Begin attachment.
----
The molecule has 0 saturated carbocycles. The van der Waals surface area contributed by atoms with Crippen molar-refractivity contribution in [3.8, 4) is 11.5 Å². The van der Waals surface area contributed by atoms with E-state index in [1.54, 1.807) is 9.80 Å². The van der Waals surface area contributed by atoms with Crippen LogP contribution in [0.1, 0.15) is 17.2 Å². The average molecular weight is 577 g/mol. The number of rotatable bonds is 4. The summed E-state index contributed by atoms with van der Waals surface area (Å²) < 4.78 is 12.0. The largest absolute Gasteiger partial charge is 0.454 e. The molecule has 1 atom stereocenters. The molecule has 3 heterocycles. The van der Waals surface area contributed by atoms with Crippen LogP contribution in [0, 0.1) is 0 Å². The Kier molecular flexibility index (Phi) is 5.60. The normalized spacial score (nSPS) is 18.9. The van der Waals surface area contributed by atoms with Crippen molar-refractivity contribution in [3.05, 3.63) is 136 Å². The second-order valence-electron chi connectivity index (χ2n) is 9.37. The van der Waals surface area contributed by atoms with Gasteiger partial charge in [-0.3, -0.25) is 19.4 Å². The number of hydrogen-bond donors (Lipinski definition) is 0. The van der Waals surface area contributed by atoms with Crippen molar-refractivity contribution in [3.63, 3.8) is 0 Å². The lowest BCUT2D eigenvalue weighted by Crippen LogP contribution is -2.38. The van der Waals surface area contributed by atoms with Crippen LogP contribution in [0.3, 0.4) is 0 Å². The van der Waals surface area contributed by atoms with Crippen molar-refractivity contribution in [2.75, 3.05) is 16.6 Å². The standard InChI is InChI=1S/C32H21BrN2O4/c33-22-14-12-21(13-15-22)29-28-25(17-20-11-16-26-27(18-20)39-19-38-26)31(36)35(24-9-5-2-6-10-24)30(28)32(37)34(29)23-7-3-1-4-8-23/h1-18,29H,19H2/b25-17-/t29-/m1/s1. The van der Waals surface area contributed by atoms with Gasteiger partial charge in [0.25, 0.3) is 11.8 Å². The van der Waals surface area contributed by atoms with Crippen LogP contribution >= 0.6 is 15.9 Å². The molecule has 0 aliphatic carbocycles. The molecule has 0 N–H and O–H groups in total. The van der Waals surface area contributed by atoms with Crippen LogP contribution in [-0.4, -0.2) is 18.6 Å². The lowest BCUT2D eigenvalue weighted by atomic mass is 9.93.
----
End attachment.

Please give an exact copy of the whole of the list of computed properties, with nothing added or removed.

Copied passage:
The molecule has 0 saturated carbocycles. The van der Waals surface area contributed by atoms with Crippen molar-refractivity contribution in [3.8, 4) is 11.5 Å². The van der Waals surface area contributed by atoms with E-state index in [1.54, 1.807) is 9.80 Å². The van der Waals surface area contributed by atoms with Crippen LogP contribution in [0.1, 0.15) is 17.2 Å². The average molecular weight is 577 g/mol. The number of rotatable bonds is 4. The summed E-state index contributed by atoms with van der Waals surface area (Å²) < 4.78 is 12.0. The largest absolute Gasteiger partial charge is 0.454 e. The molecule has 1 atom stereocenters. The molecule has 3 heterocycles. The van der Waals surface area contributed by atoms with Crippen LogP contribution in [0, 0.1) is 0 Å². The Kier molecular flexibility index (Phi) is 5.60. The normalized spacial score (nSPS) is 18.9. The van der Waals surface area contributed by atoms with Crippen molar-refractivity contribution in [3.05, 3.63) is 136 Å². The second-order valence-electron chi connectivity index (χ2n) is 9.37. The van der Waals surface area contributed by atoms with Gasteiger partial charge in [-0.3, -0.25) is 19.4 Å². The number of hydrogen-bond donors (Lipinski definition) is 0. The van der Waals surface area contributed by atoms with Crippen molar-refractivity contribution in [3.63, 3.8) is 0 Å². The lowest BCUT2D eigenvalue weighted by Crippen LogP contribution is -2.38. The van der Waals surface area contributed by atoms with Crippen LogP contribution in [0.3, 0.4) is 0 Å². The van der Waals surface area contributed by atoms with Crippen molar-refractivity contribution in [2.75, 3.05) is 16.6 Å². The standard InChI is InChI=1S/C32H21BrN2O4/c33-22-14-12-21(13-15-22)29-28-25(17-20-11-16-26-27(18-20)39-19-38-26)31(36)35(24-9-5-2-6-10-24)30(28)32(37)34(29)23-7-3-1-4-8-23/h1-18,29H,19H2/b25-17-/t29-/m1/s1. The van der Waals surface area contributed by atoms with Gasteiger partial charge in [0.25, 0.3) is 11.8 Å². The van der Waals surface area contributed by atoms with Crippen LogP contribution >= 0.6 is 15.9 Å². The molecule has 0 aliphatic carbocycles. The molecule has 0 N–H and O–H groups in total. The van der Waals surface area contributed by atoms with Crippen LogP contribution in [-0.4, -0.2) is 18.6 Å². The lowest BCUT2D eigenvalue weighted by atomic mass is 9.93.